There is a wealth of empirical evidence supporting the efficacy of the psychoanalytic psychotherapies and the core concepts on which they are based. Though there are more than a hundred different types of psychotherapy, a recent review of the forty major international psychotherapy research programs found that eighteen of these programs are mainly psychoanalytic in orientation (Beutler & Crago, 1991). Thus the psychoanalytic psychotherapies, from the various forms of face-to-face psychoanalytic (sometimes called ʹpsychodynamicʹ) psychotherapies to psychoanalysis, not only have been, but continue to be, among the most intensively studied treatments (Doidge, 1997; Sledge, 1997).

    The psychoanalytic psychotherapies are the most...

  10. 5. Guidelines for the Practice of Cognitive Behavioural Psychotherapy
    (pp. 143-156)
    Martin M. Antony and Richard P. Swinson

    Cognitive behavioural therapy (CBT) is a model of psychotherapy based on principles derived from learning theory and cognitive science. It includes a variety of strategies that are continually evolving, based on findings from empirical research. CBT differs from traditional psychotherapies in several respects. The main focus of CBT is identifying and changing variables that currently maintain problem behaviours, rather than those factors that may have initially contributed to the onset of a disorder. In addition, CBT tends to be conducted in fewer sessions than other psychotherapies. Treatment typically lasts from as little as one session (e.g., in the treatment of...

  11. 6. Guidelines for the Practice of Brief Psychodynamic Psychotherapy
    (pp. 157-180)
    Howard E. Book

    The goals of this chapter are to offer guidelines for the practice of brief psychodynamic psychotherapy by defining its goals, contrasting it with other short psychotherapeutic interventions, describing its theoretical underpinnings, summarizing the major schools of brief psychodynamic psychotherapy, detailing elements common to all the brief psychodynamic psychotherapies, focusing on indications and contraindications, précising its scientific basis, and commenting on training and credentialling. These guidelines are generic, and refer broadly to clinical situations where brief psychodynamic psychotherapy is generally recommended, rather than prescribed for any one specific disorder. It should also be borne in mind that, reflecting the paucity of...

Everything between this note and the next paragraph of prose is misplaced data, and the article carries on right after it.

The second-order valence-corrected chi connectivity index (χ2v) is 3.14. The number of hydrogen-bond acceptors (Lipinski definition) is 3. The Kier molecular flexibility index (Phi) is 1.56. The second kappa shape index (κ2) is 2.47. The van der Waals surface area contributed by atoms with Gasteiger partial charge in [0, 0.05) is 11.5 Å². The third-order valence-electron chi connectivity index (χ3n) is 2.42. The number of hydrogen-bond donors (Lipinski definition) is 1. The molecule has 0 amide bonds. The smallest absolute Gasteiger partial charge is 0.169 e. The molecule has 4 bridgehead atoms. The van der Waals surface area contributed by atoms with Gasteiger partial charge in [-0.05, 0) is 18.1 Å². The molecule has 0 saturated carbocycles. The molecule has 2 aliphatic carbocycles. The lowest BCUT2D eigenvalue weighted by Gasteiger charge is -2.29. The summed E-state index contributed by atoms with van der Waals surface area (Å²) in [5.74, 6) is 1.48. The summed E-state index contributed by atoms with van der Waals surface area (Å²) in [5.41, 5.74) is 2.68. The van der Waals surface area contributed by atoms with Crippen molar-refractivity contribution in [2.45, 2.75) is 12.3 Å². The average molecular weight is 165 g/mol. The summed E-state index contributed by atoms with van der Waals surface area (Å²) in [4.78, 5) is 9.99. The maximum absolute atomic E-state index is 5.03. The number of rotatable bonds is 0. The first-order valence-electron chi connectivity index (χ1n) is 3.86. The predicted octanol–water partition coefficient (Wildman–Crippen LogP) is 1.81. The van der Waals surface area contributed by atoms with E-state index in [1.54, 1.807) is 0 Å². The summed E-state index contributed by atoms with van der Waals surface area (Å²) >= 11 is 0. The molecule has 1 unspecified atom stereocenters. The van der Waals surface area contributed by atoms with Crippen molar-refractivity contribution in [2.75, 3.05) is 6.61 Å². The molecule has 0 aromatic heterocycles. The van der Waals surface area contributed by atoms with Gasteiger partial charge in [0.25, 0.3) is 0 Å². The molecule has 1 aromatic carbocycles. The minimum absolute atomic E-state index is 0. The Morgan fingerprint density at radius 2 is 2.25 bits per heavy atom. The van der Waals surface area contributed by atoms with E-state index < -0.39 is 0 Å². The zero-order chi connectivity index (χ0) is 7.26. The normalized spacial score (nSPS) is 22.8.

12. 7. Guidelines for the Practice of Couple and Family Psychotherapy
    (pp. 181-198)
    Leopoldo Chagoya and Paul Cameron

    Couple and family psychotherapy are interventions with two partners, with the nuclear family, or with the extended family. These interventions include therapy models based on different theories. Although couple and family therapy share features and require similar guidelines, differences are significant enough to base this chapter onHandbook of Psychotherapy and Behavior Change(Bergin & Garfield, 1994), and discuss them separately.

    Physicians are frequently consulted by patients who seek help because of relational problems with their partners. The usual medical training provides little preparation for doctors facing these difficulties. Most practitioners use common sense and good intentions to help, but remain...

  13. 8. Guidelines for the Practice of Group Psychotherapy
    (pp. 199-227)
    Molyn Leszcz

    Group therapy encompasses a range of interventions that include focused psychoeducational groups, support groups, time-limited groups, and ongoing psychotherapy groups intended to change behaviour and character structure. This chapter focuses on the standard psychotherapy group for moderately disturbed ambulatory patients, which constitutes the core of group therapy. The principles that emerge from this model provide relevant practice guidelines for all types of group psychotherapy.

    According to Yalom (1995), the enormous expansion of group approaches in the past ten years reflects the attempts of practitioners to identify unique patient problems and concerns, to devise suitable models of intervention, and to develop...

  14. 9. Standards and Guidelines for the Practice of Supportive Psychotherapy
    (pp. 228-240)
    Paul C.S. Hoaken and Harvey Golombek